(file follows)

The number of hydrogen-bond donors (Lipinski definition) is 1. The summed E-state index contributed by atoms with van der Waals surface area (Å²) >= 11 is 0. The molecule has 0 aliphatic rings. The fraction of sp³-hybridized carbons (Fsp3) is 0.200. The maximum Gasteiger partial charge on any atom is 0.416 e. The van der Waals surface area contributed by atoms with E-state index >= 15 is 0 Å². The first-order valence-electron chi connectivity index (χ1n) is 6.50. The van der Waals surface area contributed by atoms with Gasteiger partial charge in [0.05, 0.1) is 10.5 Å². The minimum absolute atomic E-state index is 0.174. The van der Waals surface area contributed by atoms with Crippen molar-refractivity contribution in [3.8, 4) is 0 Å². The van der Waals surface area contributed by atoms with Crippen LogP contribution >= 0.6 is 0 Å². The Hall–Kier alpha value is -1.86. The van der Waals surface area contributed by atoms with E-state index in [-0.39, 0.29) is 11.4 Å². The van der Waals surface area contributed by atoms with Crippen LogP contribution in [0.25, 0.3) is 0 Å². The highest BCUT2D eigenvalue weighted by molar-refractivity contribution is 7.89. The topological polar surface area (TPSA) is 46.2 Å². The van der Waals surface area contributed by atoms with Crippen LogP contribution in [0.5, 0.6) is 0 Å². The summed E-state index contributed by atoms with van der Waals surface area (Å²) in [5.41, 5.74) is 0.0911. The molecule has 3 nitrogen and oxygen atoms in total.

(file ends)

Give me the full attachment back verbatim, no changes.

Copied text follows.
The number of hydrogen-bond donors (Lipinski definition) is 1. The summed E-state index contributed by atoms with van der Waals surface area (Å²) >= 11 is 0. The molecule has 0 aliphatic rings. The fraction of sp³-hybridized carbons (Fsp3) is 0.200. The maximum Gasteiger partial charge on any atom is 0.416 e. The van der Waals surface area contributed by atoms with E-state index >= 15 is 0 Å². The first-order valence-electron chi connectivity index (χ1n) is 6.50. The van der Waals surface area contributed by atoms with Gasteiger partial charge in [0.05, 0.1) is 10.5 Å². The minimum absolute atomic E-state index is 0.174. The van der Waals surface area contributed by atoms with Crippen molar-refractivity contribution in [3.8, 4) is 0 Å². The van der Waals surface area contributed by atoms with Crippen LogP contribution >= 0.6 is 0 Å². The Hall–Kier alpha value is -1.86. The van der Waals surface area contributed by atoms with E-state index in [-0.39, 0.29) is 11.4 Å². The van der Waals surface area contributed by atoms with Crippen LogP contribution in [0.25, 0.3) is 0 Å². The highest BCUT2D eigenvalue weighted by molar-refractivity contribution is 7.89. The topological polar surface area (TPSA) is 46.2 Å². The van der Waals surface area contributed by atoms with Crippen LogP contribution in [0.5, 0.6) is 0 Å². The summed E-state index contributed by atoms with van der Waals surface area (Å²) in [5.41, 5.74) is 0.0911. The molecule has 3 nitrogen and oxygen atoms in total.